More than 1,000 people packed Plymouth Church in Brooklyn Heights Wednesday night for what has become the most heated debate in Brooklyn.
The annual event, which attracted an overflow crowd, focused on difficult issues affecting the future of the area.
At a meeting Thursday night, the DOT offered two possible solutions to fixing the troubled BQE. Neither pleased local residents.
The DOT wants to shift car traffic to the Brooklyn Heights Promenade while the BQE is repaired, our sister pub Brooklyn Paper reports today.
The New York City Department of Transportation released their mitigation plan for the upcoming L train shutdown Wednesday evening.
Make Washington Street one way again! That's the rallying cry of dozens of Dumbo residents who are tired of the honking and the gridlock.
The Brooklyn-Queens Expressway radically changed Brooklyn in the 20th century. Here's a look at its history and the ever-evolving proposals for repairing and rethinking it in the 21st.
The DOT is closing some of the southbound lanes on the Brooklyn Queens Expressway at night in Brooklyn Heights and Dumbo, beginning tonight through March 29, according to an email from Community Board Two. Lane closures will happen from midnight to 5 am between Atlantic Avenue and Cadman Plaza to repair expansion joints.
One lane will be closed from 12:01 am to 1:00 am and two lanes will be closed until 5:00 am. One lane of traffic will remain open at all times.
Image by arlene7529
The Department of Transportation will install two Neighborhood Slow Zones in Queens by 2014, one in Sunnyside Gardens and Woodside and another in Sunnyside south of Queens Boulevard (map pictured above). A press release by Council Member Van Bramer, who requested the slow zones, says “The ultimate goal of the Neighborhood Slow Zone program is to lower the incidence and severity of crashes. Slow zones also seek to enhance quality of life for local residents by reducing cut-through traffic and traffic noise in residential areas.” The slow zones will be marked by high-visibility blue gateway signs at all streets entering the area, with special signage noting the 20 mph speed limit in the zone. The DOT will also install speed bumps and road stenciling of “20 MPH” to make it clear motorists are in a reduced speed area. The DOT selected these particular locations because of schools and daycare centers in the area, a significant number of crashes, and community support. Check out a map of the Sunnyside Gardens and Woodside zone after the jump.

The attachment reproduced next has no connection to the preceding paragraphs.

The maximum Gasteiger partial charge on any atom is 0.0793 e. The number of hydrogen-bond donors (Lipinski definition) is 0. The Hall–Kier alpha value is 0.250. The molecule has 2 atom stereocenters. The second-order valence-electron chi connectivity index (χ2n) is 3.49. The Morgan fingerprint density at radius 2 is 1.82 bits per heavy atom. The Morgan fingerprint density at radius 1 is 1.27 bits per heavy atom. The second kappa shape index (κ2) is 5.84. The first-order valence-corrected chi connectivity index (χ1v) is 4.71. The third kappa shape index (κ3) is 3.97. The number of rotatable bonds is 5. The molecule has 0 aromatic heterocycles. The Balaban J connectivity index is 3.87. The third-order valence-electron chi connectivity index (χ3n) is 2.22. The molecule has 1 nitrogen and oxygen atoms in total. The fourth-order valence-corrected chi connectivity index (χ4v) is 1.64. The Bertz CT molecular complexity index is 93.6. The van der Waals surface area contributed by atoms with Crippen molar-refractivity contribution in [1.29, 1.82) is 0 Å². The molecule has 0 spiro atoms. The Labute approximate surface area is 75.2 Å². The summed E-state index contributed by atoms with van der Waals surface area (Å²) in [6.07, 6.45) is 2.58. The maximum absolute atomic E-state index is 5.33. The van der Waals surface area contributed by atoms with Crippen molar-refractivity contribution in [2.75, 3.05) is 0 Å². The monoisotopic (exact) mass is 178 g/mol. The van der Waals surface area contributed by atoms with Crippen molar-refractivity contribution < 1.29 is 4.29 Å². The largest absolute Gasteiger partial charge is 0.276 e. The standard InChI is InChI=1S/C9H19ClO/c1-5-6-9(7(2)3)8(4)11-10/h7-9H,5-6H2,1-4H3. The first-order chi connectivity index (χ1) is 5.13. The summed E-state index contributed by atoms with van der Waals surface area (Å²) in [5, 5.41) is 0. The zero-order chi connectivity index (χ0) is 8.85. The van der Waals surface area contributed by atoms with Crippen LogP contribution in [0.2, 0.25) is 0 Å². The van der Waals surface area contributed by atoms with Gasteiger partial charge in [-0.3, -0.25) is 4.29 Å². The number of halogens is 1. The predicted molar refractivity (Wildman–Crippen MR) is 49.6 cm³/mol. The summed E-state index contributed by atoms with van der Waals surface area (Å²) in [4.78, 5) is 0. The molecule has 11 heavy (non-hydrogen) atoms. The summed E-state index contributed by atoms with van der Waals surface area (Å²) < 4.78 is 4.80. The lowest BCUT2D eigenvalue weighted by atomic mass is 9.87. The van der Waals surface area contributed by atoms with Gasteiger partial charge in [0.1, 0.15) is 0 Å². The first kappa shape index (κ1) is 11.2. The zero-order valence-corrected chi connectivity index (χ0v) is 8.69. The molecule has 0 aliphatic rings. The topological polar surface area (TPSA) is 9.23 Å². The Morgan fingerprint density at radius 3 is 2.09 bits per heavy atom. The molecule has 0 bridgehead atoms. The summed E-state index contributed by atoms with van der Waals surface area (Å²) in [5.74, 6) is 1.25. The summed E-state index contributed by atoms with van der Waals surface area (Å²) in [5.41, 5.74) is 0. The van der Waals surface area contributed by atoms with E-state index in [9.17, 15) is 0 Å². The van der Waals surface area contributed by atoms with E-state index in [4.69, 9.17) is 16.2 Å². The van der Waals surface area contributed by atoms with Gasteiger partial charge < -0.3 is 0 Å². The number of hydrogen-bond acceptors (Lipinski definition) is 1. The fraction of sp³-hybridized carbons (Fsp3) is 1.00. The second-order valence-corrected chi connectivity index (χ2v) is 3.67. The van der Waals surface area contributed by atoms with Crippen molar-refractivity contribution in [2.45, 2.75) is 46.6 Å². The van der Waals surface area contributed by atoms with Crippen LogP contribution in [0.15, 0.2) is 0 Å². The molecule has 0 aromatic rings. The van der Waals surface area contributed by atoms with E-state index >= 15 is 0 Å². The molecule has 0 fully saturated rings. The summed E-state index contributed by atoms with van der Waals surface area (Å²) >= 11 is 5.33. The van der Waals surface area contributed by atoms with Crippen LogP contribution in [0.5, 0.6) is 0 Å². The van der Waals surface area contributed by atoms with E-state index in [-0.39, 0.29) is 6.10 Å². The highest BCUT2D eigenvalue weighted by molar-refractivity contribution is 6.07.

Map via the Department of Transportation
Today Senator Michael Gianaris announced that the Department of Transportation approved a street resurfacing project at Hazen Street and Ditmars Boulevard, in Astoria. Nearby residents expressed concern over poor pavement conditions at this location, pointing out that the intersection is host to a high volume of foot and car traffic. Senator Gianaris had this to say in a press release: “It is unacceptable for seniors to be afraid to walk in their own neighborhood or for drivers to be wary of damaging their cars due to poorly paved roads. I am glad the DOT listened to our community and is taking steps to remedy this problem as quickly as possible.” UPDATE: The folks at Senator Gianaris’ office just checked out the streets in question and saw that the DOT already started work on the project; the improvements are pictured above. After the jump, check out the block before the improvements… GMAP